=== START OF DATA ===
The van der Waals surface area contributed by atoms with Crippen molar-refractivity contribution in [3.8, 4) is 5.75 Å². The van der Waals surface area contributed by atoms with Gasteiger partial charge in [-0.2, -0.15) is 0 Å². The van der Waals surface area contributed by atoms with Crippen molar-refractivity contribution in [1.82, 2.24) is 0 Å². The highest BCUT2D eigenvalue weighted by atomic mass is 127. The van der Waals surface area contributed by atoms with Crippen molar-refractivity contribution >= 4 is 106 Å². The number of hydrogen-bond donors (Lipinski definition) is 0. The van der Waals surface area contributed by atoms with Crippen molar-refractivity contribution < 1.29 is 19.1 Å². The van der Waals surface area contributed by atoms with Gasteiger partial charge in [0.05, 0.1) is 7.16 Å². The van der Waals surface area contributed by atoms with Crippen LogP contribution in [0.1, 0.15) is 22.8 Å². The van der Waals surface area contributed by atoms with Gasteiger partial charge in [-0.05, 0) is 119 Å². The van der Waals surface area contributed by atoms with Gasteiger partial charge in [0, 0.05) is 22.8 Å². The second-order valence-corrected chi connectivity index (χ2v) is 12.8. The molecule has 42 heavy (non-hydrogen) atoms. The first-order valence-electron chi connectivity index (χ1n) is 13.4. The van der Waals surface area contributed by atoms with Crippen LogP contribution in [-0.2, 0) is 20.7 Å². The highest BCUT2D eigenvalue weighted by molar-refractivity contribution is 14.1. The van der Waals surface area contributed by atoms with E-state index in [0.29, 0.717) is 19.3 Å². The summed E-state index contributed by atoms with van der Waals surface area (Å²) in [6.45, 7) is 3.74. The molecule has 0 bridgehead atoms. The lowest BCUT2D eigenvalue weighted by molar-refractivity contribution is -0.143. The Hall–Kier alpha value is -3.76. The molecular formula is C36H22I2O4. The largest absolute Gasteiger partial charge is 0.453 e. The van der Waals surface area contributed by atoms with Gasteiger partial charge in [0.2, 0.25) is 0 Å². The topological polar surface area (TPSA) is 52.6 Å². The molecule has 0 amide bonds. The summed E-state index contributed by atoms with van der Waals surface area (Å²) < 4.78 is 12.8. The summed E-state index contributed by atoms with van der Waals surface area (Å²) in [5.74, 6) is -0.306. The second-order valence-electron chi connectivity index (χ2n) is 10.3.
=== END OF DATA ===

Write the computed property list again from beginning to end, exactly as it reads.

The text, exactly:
The van der Waals surface area contributed by atoms with Crippen molar-refractivity contribution in [3.8, 4) is 5.75 Å². The van der Waals surface area contributed by atoms with Gasteiger partial charge in [-0.2, -0.15) is 0 Å². The van der Waals surface area contributed by atoms with Crippen molar-refractivity contribution in [1.82, 2.24) is 0 Å². The highest BCUT2D eigenvalue weighted by atomic mass is 127. The van der Waals surface area contributed by atoms with Crippen molar-refractivity contribution >= 4 is 106 Å². The number of hydrogen-bond donors (Lipinski definition) is 0. The van der Waals surface area contributed by atoms with Crippen molar-refractivity contribution < 1.29 is 19.1 Å². The van der Waals surface area contributed by atoms with Gasteiger partial charge in [0.05, 0.1) is 7.16 Å². The van der Waals surface area contributed by atoms with Crippen LogP contribution in [0.1, 0.15) is 22.8 Å². The van der Waals surface area contributed by atoms with Gasteiger partial charge in [-0.05, 0) is 119 Å². The van der Waals surface area contributed by atoms with Gasteiger partial charge in [0, 0.05) is 22.8 Å². The second-order valence-corrected chi connectivity index (χ2v) is 12.8. The molecule has 42 heavy (non-hydrogen) atoms. The first-order valence-electron chi connectivity index (χ1n) is 13.4. The van der Waals surface area contributed by atoms with Crippen LogP contribution in [-0.2, 0) is 20.7 Å². The highest BCUT2D eigenvalue weighted by molar-refractivity contribution is 14.1. The van der Waals surface area contributed by atoms with E-state index in [0.29, 0.717) is 19.3 Å². The summed E-state index contributed by atoms with van der Waals surface area (Å²) in [6.45, 7) is 3.74. The molecule has 0 bridgehead atoms. The lowest BCUT2D eigenvalue weighted by molar-refractivity contribution is -0.143. The Hall–Kier alpha value is -3.76. The molecular formula is C36H22I2O4. The largest absolute Gasteiger partial charge is 0.453 e. The van der Waals surface area contributed by atoms with Gasteiger partial charge in [0.2, 0.25) is 0 Å². The topological polar surface area (TPSA) is 52.6 Å². The molecule has 0 amide bonds. The summed E-state index contributed by atoms with van der Waals surface area (Å²) < 4.78 is 12.8. The summed E-state index contributed by atoms with van der Waals surface area (Å²) in [5.74, 6) is -0.306. The second-order valence-electron chi connectivity index (χ2n) is 10.3.